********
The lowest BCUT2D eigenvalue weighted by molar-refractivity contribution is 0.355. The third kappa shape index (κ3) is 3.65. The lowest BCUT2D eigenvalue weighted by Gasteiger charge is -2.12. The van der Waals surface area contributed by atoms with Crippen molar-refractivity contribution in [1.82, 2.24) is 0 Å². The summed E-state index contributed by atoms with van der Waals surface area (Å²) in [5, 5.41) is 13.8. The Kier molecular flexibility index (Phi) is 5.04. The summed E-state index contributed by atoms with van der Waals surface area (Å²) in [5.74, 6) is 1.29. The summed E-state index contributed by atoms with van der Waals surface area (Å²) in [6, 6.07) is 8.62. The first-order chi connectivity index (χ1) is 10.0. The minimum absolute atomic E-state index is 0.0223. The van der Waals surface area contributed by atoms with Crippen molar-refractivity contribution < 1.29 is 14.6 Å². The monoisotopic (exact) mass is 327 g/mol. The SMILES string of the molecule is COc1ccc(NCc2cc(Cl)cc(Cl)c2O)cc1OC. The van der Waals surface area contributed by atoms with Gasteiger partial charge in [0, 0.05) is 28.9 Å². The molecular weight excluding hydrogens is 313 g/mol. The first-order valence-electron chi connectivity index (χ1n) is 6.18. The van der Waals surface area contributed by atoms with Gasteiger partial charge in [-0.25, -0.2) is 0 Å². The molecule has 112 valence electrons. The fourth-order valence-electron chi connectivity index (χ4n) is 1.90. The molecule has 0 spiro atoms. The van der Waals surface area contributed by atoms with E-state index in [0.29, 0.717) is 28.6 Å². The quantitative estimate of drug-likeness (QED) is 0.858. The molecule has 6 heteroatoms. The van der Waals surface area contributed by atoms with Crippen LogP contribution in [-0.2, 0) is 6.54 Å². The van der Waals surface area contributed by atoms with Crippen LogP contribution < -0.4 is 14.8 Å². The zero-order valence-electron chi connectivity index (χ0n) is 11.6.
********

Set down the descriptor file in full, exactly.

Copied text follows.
The lowest BCUT2D eigenvalue weighted by molar-refractivity contribution is 0.355. The third kappa shape index (κ3) is 3.65. The lowest BCUT2D eigenvalue weighted by Gasteiger charge is -2.12. The van der Waals surface area contributed by atoms with Crippen molar-refractivity contribution in [1.82, 2.24) is 0 Å². The summed E-state index contributed by atoms with van der Waals surface area (Å²) in [5, 5.41) is 13.8. The Kier molecular flexibility index (Phi) is 5.04. The summed E-state index contributed by atoms with van der Waals surface area (Å²) in [5.74, 6) is 1.29. The summed E-state index contributed by atoms with van der Waals surface area (Å²) in [6, 6.07) is 8.62. The first-order chi connectivity index (χ1) is 10.0. The minimum absolute atomic E-state index is 0.0223. The van der Waals surface area contributed by atoms with Crippen molar-refractivity contribution < 1.29 is 14.6 Å². The monoisotopic (exact) mass is 327 g/mol. The SMILES string of the molecule is COc1ccc(NCc2cc(Cl)cc(Cl)c2O)cc1OC. The van der Waals surface area contributed by atoms with Gasteiger partial charge in [0, 0.05) is 28.9 Å². The molecular weight excluding hydrogens is 313 g/mol. The first-order valence-electron chi connectivity index (χ1n) is 6.18. The van der Waals surface area contributed by atoms with Gasteiger partial charge in [-0.25, -0.2) is 0 Å². The molecule has 112 valence electrons. The fourth-order valence-electron chi connectivity index (χ4n) is 1.90. The molecule has 0 spiro atoms. The van der Waals surface area contributed by atoms with E-state index in [0.29, 0.717) is 28.6 Å². The quantitative estimate of drug-likeness (QED) is 0.858. The molecule has 6 heteroatoms. The van der Waals surface area contributed by atoms with Crippen LogP contribution in [-0.2, 0) is 6.54 Å². The van der Waals surface area contributed by atoms with Crippen LogP contribution < -0.4 is 14.8 Å². The zero-order valence-electron chi connectivity index (χ0n) is 11.6.